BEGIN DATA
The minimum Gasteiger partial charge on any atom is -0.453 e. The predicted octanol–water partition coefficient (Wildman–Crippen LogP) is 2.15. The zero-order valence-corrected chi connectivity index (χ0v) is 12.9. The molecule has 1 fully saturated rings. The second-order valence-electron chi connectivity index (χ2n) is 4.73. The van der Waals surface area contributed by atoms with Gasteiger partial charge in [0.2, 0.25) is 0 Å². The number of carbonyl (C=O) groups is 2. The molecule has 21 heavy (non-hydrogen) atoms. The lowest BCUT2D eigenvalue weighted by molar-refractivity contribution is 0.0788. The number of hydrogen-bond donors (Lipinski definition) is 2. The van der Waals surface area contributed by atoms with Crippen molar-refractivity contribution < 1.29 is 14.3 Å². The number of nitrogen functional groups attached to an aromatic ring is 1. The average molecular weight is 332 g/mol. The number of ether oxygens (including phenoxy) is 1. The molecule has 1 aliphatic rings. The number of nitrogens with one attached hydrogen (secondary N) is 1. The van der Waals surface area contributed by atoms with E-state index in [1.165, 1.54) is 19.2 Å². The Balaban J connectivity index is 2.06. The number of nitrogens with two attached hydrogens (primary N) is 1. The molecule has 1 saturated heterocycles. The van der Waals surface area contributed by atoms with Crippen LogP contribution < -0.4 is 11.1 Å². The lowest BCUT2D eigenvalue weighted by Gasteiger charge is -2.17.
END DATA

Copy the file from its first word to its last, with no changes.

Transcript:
The minimum Gasteiger partial charge on any atom is -0.453 e. The predicted octanol–water partition coefficient (Wildman–Crippen LogP) is 2.15. The zero-order valence-corrected chi connectivity index (χ0v) is 12.9. The molecule has 1 fully saturated rings. The second-order valence-electron chi connectivity index (χ2n) is 4.73. The van der Waals surface area contributed by atoms with Gasteiger partial charge in [0.2, 0.25) is 0 Å². The number of carbonyl (C=O) groups is 2. The molecule has 21 heavy (non-hydrogen) atoms. The lowest BCUT2D eigenvalue weighted by molar-refractivity contribution is 0.0788. The number of hydrogen-bond donors (Lipinski definition) is 2. The van der Waals surface area contributed by atoms with Crippen molar-refractivity contribution < 1.29 is 14.3 Å². The number of nitrogen functional groups attached to an aromatic ring is 1. The average molecular weight is 332 g/mol. The number of ether oxygens (including phenoxy) is 1. The molecule has 1 aliphatic rings. The number of nitrogens with one attached hydrogen (secondary N) is 1. The van der Waals surface area contributed by atoms with E-state index in [1.165, 1.54) is 19.2 Å². The Balaban J connectivity index is 2.06. The number of nitrogens with two attached hydrogens (primary N) is 1. The molecule has 1 saturated heterocycles. The van der Waals surface area contributed by atoms with Crippen LogP contribution < -0.4 is 11.1 Å². The lowest BCUT2D eigenvalue weighted by Gasteiger charge is -2.17.